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January 27, (Day #27) – The Handmaiden of Pride

Today we begin to consider and reflect upon the book of Job. Our rationale is guided by the context of Genesis and Job. In all likelihood, Job was a contemporary of Abraham, so it fits into the context of Genesis and before Exodus. In about two weeks, after we have read through the book of Job, we will come back again to the book of Exodus and pick up with the children of Israel in Egypt. Having seen God’s beautiful beginning of creation, marred by the entrance of sin and death – as described and emphasized in the book of Genesis – we want to consider death’s sidekick – human suffering. I want to stress that suffering and the difficulties of life are NOT God’s design or will for us. Suffering and trouble in life are the by-products of bad decision making by free agents. Human beings have been entrusted with the lofty privilege of free choice - which also comes with heavy responsibility. We cannot have this privilege without responsibility; thus, we are not only free agents, but we are moral agents entrusted with a sense of right and wrong. Animals, plants, and machines simply do not possess the higher level of free choice that God has granted to man. Unfortunately, today’s culture - motivated and directed by instant gratification - has lost its eternal perspective. We see evidence for this all around us - people insist that they want to be free, but they reject all responsibility for their actions. It’s interesting to me that some people will foolishly exercise their freedom to “identify” themselves as an animal, but consequences always follow decisions. It is equally interesting that no animal has ever identified itself as a human being. This kind of nonsense behavior results from the current liberalistic and entitlement mentality that now prevails in our world, and its effects are far-reaching. It has become a philosophy (i.e., a system of belief) by which people irrationally make decisions and then try to live their lives devoid of the natural consequences that follow – which is both impossible and absurd. As we begin the book of Job, two things need to be kept in mind: (1) the book of Job teaches us that man does not know the end from the beginning; and (2) Job lived before any written Scriptures existed – he did not have a Bible – like we do. In chapters 1-3, we see the beginning of Job’s troubles, which God allowed, but did not ordain. The book of Job teaches us to trust God through unknown circumstances. Have you ever lived through unknown circumstances?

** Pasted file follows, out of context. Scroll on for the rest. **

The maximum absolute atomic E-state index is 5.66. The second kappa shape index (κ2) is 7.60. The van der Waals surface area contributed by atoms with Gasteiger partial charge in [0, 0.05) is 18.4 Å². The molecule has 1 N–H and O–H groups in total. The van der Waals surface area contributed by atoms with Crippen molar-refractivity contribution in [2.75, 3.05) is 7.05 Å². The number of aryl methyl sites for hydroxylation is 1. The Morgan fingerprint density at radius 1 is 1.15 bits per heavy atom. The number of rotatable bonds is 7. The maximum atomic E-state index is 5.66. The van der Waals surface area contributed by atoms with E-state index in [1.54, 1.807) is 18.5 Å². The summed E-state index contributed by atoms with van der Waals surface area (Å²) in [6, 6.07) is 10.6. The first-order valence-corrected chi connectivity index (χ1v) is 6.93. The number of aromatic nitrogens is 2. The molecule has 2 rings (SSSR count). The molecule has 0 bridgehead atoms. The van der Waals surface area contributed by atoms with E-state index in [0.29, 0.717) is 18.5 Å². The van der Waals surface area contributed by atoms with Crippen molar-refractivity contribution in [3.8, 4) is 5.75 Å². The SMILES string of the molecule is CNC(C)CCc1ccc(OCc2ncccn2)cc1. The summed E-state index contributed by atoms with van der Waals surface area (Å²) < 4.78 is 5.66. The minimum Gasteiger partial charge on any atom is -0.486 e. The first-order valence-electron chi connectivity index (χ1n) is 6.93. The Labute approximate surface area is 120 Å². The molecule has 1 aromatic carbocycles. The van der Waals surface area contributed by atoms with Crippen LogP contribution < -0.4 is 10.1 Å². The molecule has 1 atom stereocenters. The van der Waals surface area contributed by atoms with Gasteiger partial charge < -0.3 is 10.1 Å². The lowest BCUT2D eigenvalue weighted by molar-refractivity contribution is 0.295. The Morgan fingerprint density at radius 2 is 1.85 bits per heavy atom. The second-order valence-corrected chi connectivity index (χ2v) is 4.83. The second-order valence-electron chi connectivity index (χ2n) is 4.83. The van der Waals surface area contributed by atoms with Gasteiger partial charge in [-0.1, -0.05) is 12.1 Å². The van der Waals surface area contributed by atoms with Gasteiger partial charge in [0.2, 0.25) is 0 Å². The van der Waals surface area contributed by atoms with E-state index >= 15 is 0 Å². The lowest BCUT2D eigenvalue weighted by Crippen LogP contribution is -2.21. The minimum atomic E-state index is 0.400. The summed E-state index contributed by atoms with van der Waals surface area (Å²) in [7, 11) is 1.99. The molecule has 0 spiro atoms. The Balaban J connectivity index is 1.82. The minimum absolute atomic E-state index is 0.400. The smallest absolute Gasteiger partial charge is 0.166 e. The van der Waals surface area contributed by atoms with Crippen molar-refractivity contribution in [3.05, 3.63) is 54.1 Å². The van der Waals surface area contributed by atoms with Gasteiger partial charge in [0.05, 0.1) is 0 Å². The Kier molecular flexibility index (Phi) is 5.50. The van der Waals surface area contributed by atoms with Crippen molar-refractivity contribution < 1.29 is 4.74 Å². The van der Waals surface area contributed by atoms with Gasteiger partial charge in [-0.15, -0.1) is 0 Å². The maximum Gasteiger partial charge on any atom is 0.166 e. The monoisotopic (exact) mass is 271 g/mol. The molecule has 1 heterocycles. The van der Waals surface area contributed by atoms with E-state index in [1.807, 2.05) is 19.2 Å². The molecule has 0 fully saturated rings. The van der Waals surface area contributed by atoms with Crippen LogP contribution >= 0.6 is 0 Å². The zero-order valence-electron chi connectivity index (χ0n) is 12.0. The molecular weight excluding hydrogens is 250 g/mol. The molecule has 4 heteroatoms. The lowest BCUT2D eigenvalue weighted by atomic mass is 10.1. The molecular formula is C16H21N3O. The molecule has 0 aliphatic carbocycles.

In Psalm 16, we see immediately in verse 1 how Job may have gotten through his unknown circumstances: “Keep me safe, O God, for in you I take refuge.” To what extent am I - apart from God - able to keep myself completely safe from anything? This Psalm shows us the personal trust that David placed in God - his “Refuge” (verse 1). David writes, “LORD, You alone are my portion” (verse 5). When we trust God like this, we are “secure” because He gives us “boundary lines” that are “pleasant;” His “yoke is easy” (cf., Matthew 11:30). Human beings do not and cannot operate effectively without boundaries. God’s limitations for us provide safety and security, and they are not burdensome. God is so personally and completely involved in our daily lives that, should He ever retreat, we dare not even breathe.

In Matthew 18, we have seen that Jesus has been addressing the need for humility. Now, in verses 10-35, in the parable of the lost sheep, He illustrates His care for those of humble estate. The shepherd who cares about his sheep cares about all of them – including the one that “wanders away” (verse 12). “The Father,” says Jesus, “is not willing that any of these little ones should be lost” (verse 14). In the next section, Jesus gives us the proper procedure to follow “if a brother sins” against us (verse 15). In keeping with humility, we are to “show” the brother his sin “just between the two of” us (verse 15) with a view of winning our brother over. Our purpose here focuses on what is good for the offending brother – not what is good for me. Peter raises the question of “how many times” should we forgive? Once again, Jesus provides a radical answer – “not seven times – but seventy times seven” (verse 22). The implication is that forgiveness should characterize how we always live our lives and treat our brothers and sisters. Notice the illustration in the parable that follows – the Unmerciful Servant. The servant received forgiveness in the form of full cancellation of a debt he could never pay, but then he was unwilling to forgive a trivial debt. Forgiveness means wiping the slate clean, but unforgiveness is “wickedness” (verse 32). Have you ever owed a debt you could never pay? Humility gives birth to forgiveness, but unforgiveness is the handmaiden of pride.

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